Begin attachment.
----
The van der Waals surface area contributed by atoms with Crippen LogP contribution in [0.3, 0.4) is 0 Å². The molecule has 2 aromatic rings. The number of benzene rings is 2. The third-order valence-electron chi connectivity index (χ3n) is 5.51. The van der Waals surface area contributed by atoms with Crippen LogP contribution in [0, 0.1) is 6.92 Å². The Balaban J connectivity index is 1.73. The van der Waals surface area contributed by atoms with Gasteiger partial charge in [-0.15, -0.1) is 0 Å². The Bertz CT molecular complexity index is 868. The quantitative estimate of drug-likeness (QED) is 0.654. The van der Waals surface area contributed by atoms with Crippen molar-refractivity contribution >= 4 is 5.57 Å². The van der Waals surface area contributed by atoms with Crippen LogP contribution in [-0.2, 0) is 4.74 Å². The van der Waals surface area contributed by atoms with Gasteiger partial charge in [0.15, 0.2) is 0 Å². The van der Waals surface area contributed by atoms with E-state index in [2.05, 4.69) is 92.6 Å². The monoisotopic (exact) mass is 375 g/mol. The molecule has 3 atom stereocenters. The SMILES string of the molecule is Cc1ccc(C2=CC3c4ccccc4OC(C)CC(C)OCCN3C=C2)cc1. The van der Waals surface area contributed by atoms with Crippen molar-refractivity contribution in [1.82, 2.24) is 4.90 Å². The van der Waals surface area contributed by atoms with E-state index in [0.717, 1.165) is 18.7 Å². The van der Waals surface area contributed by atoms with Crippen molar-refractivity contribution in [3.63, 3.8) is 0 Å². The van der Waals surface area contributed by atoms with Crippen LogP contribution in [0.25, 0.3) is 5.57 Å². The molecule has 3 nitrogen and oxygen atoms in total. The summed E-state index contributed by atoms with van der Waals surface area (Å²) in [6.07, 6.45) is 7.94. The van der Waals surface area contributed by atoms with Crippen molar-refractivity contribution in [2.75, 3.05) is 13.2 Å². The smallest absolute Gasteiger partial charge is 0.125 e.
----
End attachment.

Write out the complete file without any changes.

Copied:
The van der Waals surface area contributed by atoms with Crippen LogP contribution in [0.3, 0.4) is 0 Å². The molecule has 2 aromatic rings. The number of benzene rings is 2. The third-order valence-electron chi connectivity index (χ3n) is 5.51. The van der Waals surface area contributed by atoms with Crippen LogP contribution in [0, 0.1) is 6.92 Å². The Balaban J connectivity index is 1.73. The van der Waals surface area contributed by atoms with Gasteiger partial charge in [-0.15, -0.1) is 0 Å². The Bertz CT molecular complexity index is 868. The quantitative estimate of drug-likeness (QED) is 0.654. The van der Waals surface area contributed by atoms with Crippen molar-refractivity contribution >= 4 is 5.57 Å². The van der Waals surface area contributed by atoms with Crippen LogP contribution in [-0.2, 0) is 4.74 Å². The van der Waals surface area contributed by atoms with Gasteiger partial charge in [0.15, 0.2) is 0 Å². The van der Waals surface area contributed by atoms with E-state index in [2.05, 4.69) is 92.6 Å². The monoisotopic (exact) mass is 375 g/mol. The molecule has 3 atom stereocenters. The SMILES string of the molecule is Cc1ccc(C2=CC3c4ccccc4OC(C)CC(C)OCCN3C=C2)cc1. The van der Waals surface area contributed by atoms with Crippen molar-refractivity contribution in [1.82, 2.24) is 4.90 Å². The van der Waals surface area contributed by atoms with E-state index in [0.717, 1.165) is 18.7 Å². The van der Waals surface area contributed by atoms with Crippen molar-refractivity contribution in [3.63, 3.8) is 0 Å². The van der Waals surface area contributed by atoms with Crippen LogP contribution in [0.25, 0.3) is 5.57 Å². The molecule has 3 nitrogen and oxygen atoms in total. The summed E-state index contributed by atoms with van der Waals surface area (Å²) in [6.07, 6.45) is 7.94. The van der Waals surface area contributed by atoms with Crippen molar-refractivity contribution in [2.75, 3.05) is 13.2 Å². The smallest absolute Gasteiger partial charge is 0.125 e.